Only we can end this. Only we can stand up and demand change.

Only we can stand up and demand a change to Police behavior across the nation through better hiring practices, training, education and penalties.

Only we can stand up and demand Stand Your Ground laws be repealed nationwide.

Only we can stand up and demand changes to gun laws, nationwide.

Only we can stand up, demand the Department of Justice do their job and investigate police violence.

Only we can stand up and demand more money for education less for incarceration.

Only we can end this violence. Only we can protect our future by protecting our children, all of them.

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Hope and Apathy

soapboxpilePlease read here for the best synopsis of Fridays mass killing, my friend Jueseppi has done a spectacular job of putting it all together:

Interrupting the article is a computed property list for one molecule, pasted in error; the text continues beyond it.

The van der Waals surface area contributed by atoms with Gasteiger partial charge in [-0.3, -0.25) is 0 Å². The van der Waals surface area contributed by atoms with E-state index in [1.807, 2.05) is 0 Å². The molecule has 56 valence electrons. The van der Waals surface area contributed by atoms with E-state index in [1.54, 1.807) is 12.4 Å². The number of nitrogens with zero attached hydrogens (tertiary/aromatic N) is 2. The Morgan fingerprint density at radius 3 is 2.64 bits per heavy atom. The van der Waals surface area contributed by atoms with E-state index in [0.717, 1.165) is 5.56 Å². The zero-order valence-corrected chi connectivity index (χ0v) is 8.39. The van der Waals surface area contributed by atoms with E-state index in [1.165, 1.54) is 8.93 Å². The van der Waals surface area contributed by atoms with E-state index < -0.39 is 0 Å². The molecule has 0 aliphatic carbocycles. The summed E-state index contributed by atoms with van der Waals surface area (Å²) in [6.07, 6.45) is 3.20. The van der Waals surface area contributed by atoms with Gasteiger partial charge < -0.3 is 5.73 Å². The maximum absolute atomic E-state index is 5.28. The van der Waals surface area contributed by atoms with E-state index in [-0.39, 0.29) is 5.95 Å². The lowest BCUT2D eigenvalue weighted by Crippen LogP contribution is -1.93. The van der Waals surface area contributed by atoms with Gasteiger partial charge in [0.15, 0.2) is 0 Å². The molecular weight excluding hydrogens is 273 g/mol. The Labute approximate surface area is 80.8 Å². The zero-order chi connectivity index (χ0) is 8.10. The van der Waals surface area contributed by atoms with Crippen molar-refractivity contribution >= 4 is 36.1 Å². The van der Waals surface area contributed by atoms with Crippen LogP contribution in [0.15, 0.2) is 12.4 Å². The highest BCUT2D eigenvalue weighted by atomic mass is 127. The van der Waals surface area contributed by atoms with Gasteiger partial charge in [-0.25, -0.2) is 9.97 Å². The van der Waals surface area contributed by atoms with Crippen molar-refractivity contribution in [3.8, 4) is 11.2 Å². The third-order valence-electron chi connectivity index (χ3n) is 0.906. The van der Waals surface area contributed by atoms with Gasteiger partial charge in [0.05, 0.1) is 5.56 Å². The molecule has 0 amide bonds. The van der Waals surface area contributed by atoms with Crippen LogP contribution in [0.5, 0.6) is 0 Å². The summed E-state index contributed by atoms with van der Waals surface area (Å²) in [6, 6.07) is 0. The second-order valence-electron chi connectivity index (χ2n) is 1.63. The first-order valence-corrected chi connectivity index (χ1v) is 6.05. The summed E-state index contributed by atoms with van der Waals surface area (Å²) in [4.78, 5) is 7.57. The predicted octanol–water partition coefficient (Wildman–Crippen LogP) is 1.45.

I had planned to stay silent over the killings in Isla Vista on Friday, what is one more voice after all. The truth is I planned to stay silent because it is impossible for me to write through my heartache at more young lives lost. As I write this, my heart is cracking, tears periodically leak from my eyes and stream down my cheeks. I cannot help but think of the families of those who lost their lives. I cannot help but think of those who will have the long road ahead of them toward recovery, the fears they will face, the triggers they will have to overcome, the nightmares that will awaken them in the future all because we failed them, because one man with a gun decided to take retribution for his failure with women.

I think this father’s grief says it best: